- Emergencies through self-organisation – self-organisation forms “bottom-up” structures, completely without planning. Structures or characteristics emerge in the system which were not there before and which cannot be found in the elements. Macro and micro differ in their nature.
- Large Events, Tipping Points – only complex systems can produce large events. Suddenly a transformation can take place that has not announced itself. The interaction of the elements can have a positive feedback and create huge “waves”. Negatively when a tsunami forms, positively when a video on YouTube goes viral.
- Innovations and novelties – only complex systems constantly produce something new, which of course can also manifest itself in innovations.
The VUCA effects of complexity
When we humans observe a complex system, it shows its “VUCA side”. It contains at least these four challenges for every human being:
- V: VOLATILITY: Volatility stands for transience, many changes and therefore a constant change of stable and unstable situations. Unstable times occur more frequently and last longer. There are always transformations – progressive, profound developments – and disruptions – completely new business models emerge. Today we speak of a transformation in which it will change why we do something, what we do, how we do it and ultimately who will be.
- U: UNCERTAINTY: Uncertainty leads to insecurity. A large measure of uncertainty (“unknown unkowns”) – we do not know what we do not know. Again and again, events occur that nobody could foresee (surprises – or “black swans”). Systems that were believed to be stable can become unstable and this uncertainty leads to insecurities.
- C: COMPLEXITY: Complexity illustrates a highly complex world that can no longer be rationally penetrated, and which is extremely dense and stressful. There is more and more ignorance and intransparency, due to the high density of networking – the systems are too interconnected to be understood rationally. Interventions can hardly be planned; we are called upon to experiment. Many decisions have to be made under “not knowing”.
- A: AMBIGUITY: Ambiguity means a logically inverted world. Contradictions, fuzziness, lack of distinctiveness determine our everyday life. Everything flows and accumulates at the same time, we have arrived in the “Delta”. There is no longer any “best practice” or “good practice” in this complex world. There are many possible solutions, which can also contradict each other. Contradictions in values, strategic contradictions need to be negotiated in dialogue.
These challenges or effects of complexity on us humans are the consequence of the properties of complex systems. Non-linearity and high dynamics, emergences and tipping points cause volatility, uncertainty, intransparency and contradictions, because we cannot penetrate the system logically, it changes very dynamically and holds surprises in store.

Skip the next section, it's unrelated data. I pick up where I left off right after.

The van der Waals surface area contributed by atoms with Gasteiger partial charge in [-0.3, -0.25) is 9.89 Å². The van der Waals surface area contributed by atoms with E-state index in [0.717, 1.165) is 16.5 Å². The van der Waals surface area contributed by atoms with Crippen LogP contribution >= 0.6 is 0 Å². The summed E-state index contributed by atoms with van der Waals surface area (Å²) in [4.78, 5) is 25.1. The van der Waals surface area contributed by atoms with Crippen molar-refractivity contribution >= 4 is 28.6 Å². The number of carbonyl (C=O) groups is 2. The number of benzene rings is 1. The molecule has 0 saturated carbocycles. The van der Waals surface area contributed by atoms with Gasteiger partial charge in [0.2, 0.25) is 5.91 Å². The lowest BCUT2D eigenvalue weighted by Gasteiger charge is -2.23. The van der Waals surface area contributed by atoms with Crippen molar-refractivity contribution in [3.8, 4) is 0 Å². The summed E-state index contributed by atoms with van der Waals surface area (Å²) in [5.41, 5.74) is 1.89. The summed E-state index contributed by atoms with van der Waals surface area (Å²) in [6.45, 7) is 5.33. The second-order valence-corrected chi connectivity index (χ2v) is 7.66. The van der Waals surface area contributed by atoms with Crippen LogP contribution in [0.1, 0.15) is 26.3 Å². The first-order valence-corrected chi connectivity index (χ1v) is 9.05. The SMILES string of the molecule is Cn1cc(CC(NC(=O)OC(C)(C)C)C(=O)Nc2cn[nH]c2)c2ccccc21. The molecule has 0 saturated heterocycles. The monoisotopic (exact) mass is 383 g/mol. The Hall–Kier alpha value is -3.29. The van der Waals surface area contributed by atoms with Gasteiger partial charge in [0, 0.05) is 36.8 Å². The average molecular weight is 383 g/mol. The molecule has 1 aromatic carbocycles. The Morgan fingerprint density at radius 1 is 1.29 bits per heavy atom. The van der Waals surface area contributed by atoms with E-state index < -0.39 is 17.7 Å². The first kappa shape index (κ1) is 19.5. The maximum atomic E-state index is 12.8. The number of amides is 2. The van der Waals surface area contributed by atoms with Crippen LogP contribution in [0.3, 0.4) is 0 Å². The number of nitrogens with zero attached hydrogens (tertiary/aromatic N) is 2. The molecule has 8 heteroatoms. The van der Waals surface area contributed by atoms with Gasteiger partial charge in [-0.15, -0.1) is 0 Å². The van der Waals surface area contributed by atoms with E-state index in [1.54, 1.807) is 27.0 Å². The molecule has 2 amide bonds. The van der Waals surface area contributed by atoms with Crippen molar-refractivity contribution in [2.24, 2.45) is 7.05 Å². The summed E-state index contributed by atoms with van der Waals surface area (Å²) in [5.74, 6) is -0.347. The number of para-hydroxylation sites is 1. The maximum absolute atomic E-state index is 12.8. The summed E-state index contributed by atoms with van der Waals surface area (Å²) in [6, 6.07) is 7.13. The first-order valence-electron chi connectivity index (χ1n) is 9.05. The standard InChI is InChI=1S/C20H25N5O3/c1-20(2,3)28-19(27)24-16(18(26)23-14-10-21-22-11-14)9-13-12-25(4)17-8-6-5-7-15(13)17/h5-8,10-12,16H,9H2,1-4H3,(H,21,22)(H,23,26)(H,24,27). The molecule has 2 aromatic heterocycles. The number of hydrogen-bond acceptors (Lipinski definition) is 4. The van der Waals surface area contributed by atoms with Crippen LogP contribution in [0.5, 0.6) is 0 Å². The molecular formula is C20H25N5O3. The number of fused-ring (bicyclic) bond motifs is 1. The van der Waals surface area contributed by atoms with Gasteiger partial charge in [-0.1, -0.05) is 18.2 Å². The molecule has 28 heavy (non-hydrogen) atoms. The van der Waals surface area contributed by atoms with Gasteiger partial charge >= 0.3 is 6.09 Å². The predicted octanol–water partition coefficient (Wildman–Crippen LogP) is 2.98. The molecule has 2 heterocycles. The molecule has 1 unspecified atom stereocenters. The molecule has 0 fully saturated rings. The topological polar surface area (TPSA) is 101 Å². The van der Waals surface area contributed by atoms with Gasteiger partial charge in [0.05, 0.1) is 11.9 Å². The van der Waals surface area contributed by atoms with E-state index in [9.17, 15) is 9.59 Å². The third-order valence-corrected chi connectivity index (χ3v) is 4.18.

Our coping strategies
There are a variety of proposed coping strategies for managers to overcome complex challenges. To be able to decide whether the problems are really “complex in nature”, I recommend the “Cynefin Framework” by Dave Snowden (cognitive edge), about which I will write articles in the future. If a leader is confronted with “complexity”, the following strategies are useful. For each strategy you will find a link to an article that takes a deeper look at the topic. Many of these strategies are discussed and implemented in companies today mostly under the title “agile”:
- Pattern recognition ( tendencies) and emotional-intuitive perception (1)
- Heuristics (2)
- Variety of action (3)
- Feedback and iteration (4)
- Networking and co-creativity (5)
- Contradictions in dialogue (6)
- Curiosity and agile learning (7)
- Hypotheses and experimentation (save-to-fail) (8)
- Self-Leadership („change affinity“) (9)
- Flexibility and personal resilience (10)
My tip for managers
Make friends with the basic attitude that you cannot fully understand complexity. Refrain from trying to master or control complexity. Rather, I advise a dose of modesty. It is quite sufficient to become friends with complexity and to see the many opportunities in addition to the inherent threats. The map of complexity can help to familiarize oneself with the subject.
Creativity can only be experienced under complex conditions and only from this creativity we will generate the solutions that can secure our future as mankind. So, if you have the possibility, then you create “complex conditions” in which people can work and create in “full complexity”! Start with your Team!
Heinz Peter Wallner
I offer seminars on the topic of complexity „Inhouse“.
Further articles on complexity and complexity training: